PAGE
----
Vanniar (Chieftain)

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Vanniar or Vannia (Tamil: வன்னியர், Sinhalese: වන්නියා) is a title of a chief in medieval Sri Lanka who ruled the Chiefdom of Vanni regions as tribute payers to the Jaffna vassal state. There are number of origin theories for the feudal chiefs, coming from as an indigenous formation. The most famous of the Vanni chieftains was Pandara Vannian, known for his resistance against the British colonial power.[1]


The word Vanni may have been a derivation of the Tamil word vanam, meaning "forest", with Vanniar meaning "person from the forest".[2]


Medieval Tamil chronicles such as the 18th century Yalpana Vaipava Malai and stone inscriptions like Konesar Kalvettu recount that the Chola royal Kankan, a descendant of the legendary King Manu Needhi Cholan of Thiruvarur, Chola Nadu, restored the Koneswaram temple at Trincomalee and the Kantalai tank after finding them in ruins. He visited the Munneswaram temple on the west coast, before settling ancient Vanniars in the east of the island. According to the chronicles, he extensively renovated and expanded the shrine, lavishing much wealth on it; he was crowned with the ephitet Kulakottan meaning Builder of tank and temple.[3][4]

Further to the reconstruction, Kulakottan paid attention to agriculture cultivation and economic development in the area, inviting the Vanniar chief Tanniuna Popalen and families to a new founded town in the area including Thampalakamam to maintain the Kantalai tank and the temple itself.[5] The effects of this saw the Vanni region flourish. The Vanniars were brought here by this chief to make make the cultivate in region.[6][7]

Following the re-rise of the Tamil kingdom in the medieval period and demise of the Rajarata kingdom period post twelfth century AD, many petty chiefs took power in the buffer lands between the northern based Jaffna Vassal State and other Kingdoms based on the Southwest of the Island namely Kotte Kingdom and the Kandyan Kingdom.These petty chiefs paid tribute to the Jaffna Vassal State. Sometimes they were independent of any central control or subdued by the southern kingdoms during the European colonial era for strategical purposes. The ruling class was composed of multi caste origins.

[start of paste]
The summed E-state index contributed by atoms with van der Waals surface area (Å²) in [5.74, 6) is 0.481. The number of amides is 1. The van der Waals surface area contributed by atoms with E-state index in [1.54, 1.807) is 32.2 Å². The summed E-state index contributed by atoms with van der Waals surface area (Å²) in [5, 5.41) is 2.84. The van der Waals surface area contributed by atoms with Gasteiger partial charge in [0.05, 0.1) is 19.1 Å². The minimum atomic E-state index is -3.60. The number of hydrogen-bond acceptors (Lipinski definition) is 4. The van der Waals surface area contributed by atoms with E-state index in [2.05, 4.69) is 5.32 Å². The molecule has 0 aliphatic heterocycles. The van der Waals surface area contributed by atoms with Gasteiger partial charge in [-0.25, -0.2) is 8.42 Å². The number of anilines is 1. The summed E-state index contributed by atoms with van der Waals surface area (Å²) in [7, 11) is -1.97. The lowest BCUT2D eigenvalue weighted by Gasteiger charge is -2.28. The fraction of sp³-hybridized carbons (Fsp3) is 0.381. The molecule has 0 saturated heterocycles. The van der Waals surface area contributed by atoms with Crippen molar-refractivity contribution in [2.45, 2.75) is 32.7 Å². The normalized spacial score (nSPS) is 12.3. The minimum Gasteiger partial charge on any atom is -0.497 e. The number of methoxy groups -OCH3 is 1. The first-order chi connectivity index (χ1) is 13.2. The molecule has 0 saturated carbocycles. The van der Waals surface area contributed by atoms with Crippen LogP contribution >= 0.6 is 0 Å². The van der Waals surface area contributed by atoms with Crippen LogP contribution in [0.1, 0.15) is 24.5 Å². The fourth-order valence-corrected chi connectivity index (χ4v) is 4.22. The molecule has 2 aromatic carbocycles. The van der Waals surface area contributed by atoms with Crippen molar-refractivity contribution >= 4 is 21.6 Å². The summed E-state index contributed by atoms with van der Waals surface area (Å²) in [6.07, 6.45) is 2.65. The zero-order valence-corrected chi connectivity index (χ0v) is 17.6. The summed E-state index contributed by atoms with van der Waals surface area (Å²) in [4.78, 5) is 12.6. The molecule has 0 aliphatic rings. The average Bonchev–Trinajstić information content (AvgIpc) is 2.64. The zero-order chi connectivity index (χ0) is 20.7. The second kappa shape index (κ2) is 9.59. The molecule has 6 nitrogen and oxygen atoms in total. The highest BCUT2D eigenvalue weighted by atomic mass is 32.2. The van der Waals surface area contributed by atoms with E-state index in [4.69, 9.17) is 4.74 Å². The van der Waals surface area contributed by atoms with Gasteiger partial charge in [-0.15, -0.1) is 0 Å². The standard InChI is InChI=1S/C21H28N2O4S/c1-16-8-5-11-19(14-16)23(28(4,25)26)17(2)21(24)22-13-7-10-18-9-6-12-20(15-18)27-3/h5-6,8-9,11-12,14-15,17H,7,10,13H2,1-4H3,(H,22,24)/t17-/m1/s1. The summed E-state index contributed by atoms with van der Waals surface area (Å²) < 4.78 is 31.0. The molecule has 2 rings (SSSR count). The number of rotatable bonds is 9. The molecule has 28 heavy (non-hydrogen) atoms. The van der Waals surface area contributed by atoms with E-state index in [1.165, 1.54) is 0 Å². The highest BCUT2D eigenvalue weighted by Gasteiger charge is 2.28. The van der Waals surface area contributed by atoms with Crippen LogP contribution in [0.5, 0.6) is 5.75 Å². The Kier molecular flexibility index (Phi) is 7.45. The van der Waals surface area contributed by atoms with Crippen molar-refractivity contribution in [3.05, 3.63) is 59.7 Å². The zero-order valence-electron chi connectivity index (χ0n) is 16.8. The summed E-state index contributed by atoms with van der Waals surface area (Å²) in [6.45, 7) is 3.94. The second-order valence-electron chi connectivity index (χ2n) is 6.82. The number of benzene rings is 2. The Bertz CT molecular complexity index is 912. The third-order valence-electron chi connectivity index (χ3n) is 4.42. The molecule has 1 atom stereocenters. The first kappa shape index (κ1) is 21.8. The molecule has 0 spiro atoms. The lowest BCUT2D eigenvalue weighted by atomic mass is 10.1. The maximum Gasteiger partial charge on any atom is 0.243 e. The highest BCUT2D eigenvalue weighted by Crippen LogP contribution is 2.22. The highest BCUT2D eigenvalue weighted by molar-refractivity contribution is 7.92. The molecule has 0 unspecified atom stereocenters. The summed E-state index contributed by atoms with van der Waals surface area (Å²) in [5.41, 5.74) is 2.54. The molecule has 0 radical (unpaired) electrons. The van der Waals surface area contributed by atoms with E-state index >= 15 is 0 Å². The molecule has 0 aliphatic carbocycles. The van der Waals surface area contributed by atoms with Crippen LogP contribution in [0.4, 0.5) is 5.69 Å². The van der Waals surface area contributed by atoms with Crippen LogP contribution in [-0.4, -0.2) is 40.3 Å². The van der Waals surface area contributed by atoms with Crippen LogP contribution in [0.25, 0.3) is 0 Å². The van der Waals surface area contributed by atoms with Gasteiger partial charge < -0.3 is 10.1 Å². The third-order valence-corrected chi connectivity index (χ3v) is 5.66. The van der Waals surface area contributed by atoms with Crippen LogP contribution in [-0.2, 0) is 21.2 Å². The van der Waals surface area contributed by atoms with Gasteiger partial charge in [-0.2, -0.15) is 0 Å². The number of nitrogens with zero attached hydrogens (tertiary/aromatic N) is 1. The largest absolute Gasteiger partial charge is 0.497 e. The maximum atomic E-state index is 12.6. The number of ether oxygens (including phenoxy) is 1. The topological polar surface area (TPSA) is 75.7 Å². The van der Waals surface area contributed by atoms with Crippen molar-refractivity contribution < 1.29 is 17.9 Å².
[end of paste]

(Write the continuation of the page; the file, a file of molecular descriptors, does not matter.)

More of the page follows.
Some according primary sources such as Yalpana Vaipava Malai were descended from modern Tamil Nadu whereas others were of Mukkuvar origins.There were also number of Vannia chiefs of Sinhalese ancestry.[citation needed] Many kings and chiefs with titles such as Vannia had ruled in northern areas of modern Sri Lanka termed as Vanniya during the Jaffna Vassal State era.[8]

As a title, it is no longer registered amongst northern Sri Lankan Tamils but in the 1900s it was present singly in the North and North Central provinces. During the subsequent period it assimilated as part of the local Govigama and other similar positioned castes.[9]


  1. ^ Daya Somasundaram (2010). "Collective trauma in the Vanni- a qualitative inquiry into the mental health of the internally displaced due to the civil war in Sri Lanka". Int J Ment Health Syst. 4: 22. doi:10.1186/1752-4458-4-22. PMC 2923106Freely accessible. PMID 20667090. 
  2. ^ Karthigesu, Indrapala. Sri Lankan Tamil Society and Politics. pp. 7–9. 
  3. ^ Schalk, Peter; Veluppillai, A.; Nākacāmi, Irāmaccantiran̲ (2002-01-01). Buddhism among Tamils in pre-colonial Tamilakam and Īlam: Prologue. The Pre-Pallava and the Pallava period. Almqvist & Wiksell. ISBN 9789155453572. 
  4. ^ South India and Ceylon, by K.K. Pillay. University of Madras. 1963-01-01. 
  5. ^ Pridham, Charles (2016-05-19). An Historical, Political, and Statistical Account of Ceylon and Its Dependencies, Volume 2. BiblioLife. ISBN 9781357465452. 
  6. ^ Sivaratnam, C. (1968-01-01). The Tamils in Early Ceylon. Author. 
  7. ^ The Lord of Thiruketheeswaram: An Ancient Hindu Sthalam of Hoary Antiquity in Sri Lanka : Being an Account, of how Thiruketheeswaram Became a Sacred Sthalam, of the Many Temples that Were Erected Here Through the Ages, and of the Several Celebrated Devotees who Received His Grace. S. Arumugam. 1980-01-01. 
  8. ^ Peebles, History of Sri Lanka, p.31-32
  9. ^ Karthigesu, Sri Lankan Tamil Society and Politics, p.7-9


  • McGilvray, Dennis (1982). Mukkuvar Vannimai: Tamil Caste and Matriclan Ideology in Batticaloa, Sri Lanka, (Caste Ideology and Interaction). Cambridge University Press. 
  • Kartithigesu, Sivathamby (1995). Sri Lankan Tamil society and politics. New Century Book House. p. 189. ISBN 81-234-0395-X. 
  • Peebles, Patrick (2006). The History of Sri Lanka. United States: Greenwood Press. p. 248. ISBN 0-313-33205-3.